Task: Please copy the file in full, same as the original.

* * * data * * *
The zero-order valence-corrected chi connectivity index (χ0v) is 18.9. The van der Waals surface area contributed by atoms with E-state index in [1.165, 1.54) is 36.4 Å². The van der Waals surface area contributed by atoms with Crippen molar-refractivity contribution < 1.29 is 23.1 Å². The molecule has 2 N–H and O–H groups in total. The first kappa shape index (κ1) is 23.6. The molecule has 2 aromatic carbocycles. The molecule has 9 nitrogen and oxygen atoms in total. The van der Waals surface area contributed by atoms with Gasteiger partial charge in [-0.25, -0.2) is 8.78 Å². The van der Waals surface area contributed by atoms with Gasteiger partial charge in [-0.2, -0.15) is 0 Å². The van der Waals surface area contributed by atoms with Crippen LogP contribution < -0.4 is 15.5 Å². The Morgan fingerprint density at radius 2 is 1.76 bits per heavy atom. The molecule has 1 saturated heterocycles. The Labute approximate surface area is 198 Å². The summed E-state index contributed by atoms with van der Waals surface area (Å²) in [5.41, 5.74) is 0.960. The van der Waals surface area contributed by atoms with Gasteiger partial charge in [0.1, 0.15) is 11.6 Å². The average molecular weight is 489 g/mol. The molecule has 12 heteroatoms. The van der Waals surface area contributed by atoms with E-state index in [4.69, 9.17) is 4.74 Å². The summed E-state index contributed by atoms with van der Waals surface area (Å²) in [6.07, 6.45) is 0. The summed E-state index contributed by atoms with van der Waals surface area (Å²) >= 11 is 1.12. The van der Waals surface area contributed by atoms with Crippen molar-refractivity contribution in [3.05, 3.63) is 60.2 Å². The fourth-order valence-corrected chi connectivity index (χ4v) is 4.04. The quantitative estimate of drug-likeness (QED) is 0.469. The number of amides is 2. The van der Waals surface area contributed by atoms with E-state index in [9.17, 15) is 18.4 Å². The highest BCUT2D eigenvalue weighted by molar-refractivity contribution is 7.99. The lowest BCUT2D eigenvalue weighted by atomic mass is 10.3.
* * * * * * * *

The zero-order valence-corrected chi connectivity index (χ0v) is 18.9. The van der Waals surface area contributed by atoms with E-state index in [1.165, 1.54) is 36.4 Å². The van der Waals surface area contributed by atoms with Crippen molar-refractivity contribution < 1.29 is 23.1 Å². The molecule has 2 N–H and O–H groups in total. The first kappa shape index (κ1) is 23.6. The molecule has 2 aromatic carbocycles. The molecule has 9 nitrogen and oxygen atoms in total. The van der Waals surface area contributed by atoms with Gasteiger partial charge in [-0.25, -0.2) is 8.78 Å². The van der Waals surface area contributed by atoms with Gasteiger partial charge in [-0.2, -0.15) is 0 Å². The van der Waals surface area contributed by atoms with Crippen LogP contribution < -0.4 is 15.5 Å². The Morgan fingerprint density at radius 2 is 1.76 bits per heavy atom. The molecule has 1 saturated heterocycles. The Labute approximate surface area is 198 Å². The summed E-state index contributed by atoms with van der Waals surface area (Å²) in [5.41, 5.74) is 0.960. The van der Waals surface area contributed by atoms with Gasteiger partial charge in [0.1, 0.15) is 11.6 Å². The average molecular weight is 489 g/mol. The molecule has 12 heteroatoms. The van der Waals surface area contributed by atoms with E-state index in [4.69, 9.17) is 4.74 Å². The summed E-state index contributed by atoms with van der Waals surface area (Å²) in [6.07, 6.45) is 0. The summed E-state index contributed by atoms with van der Waals surface area (Å²) >= 11 is 1.12. The van der Waals surface area contributed by atoms with Crippen molar-refractivity contribution in [3.05, 3.63) is 60.2 Å². The fourth-order valence-corrected chi connectivity index (χ4v) is 4.04. The quantitative estimate of drug-likeness (QED) is 0.469. The number of amides is 2. The van der Waals surface area contributed by atoms with E-state index in [9.17, 15) is 18.4 Å². The highest BCUT2D eigenvalue weighted by molar-refractivity contribution is 7.99. The lowest BCUT2D eigenvalue weighted by atomic mass is 10.3.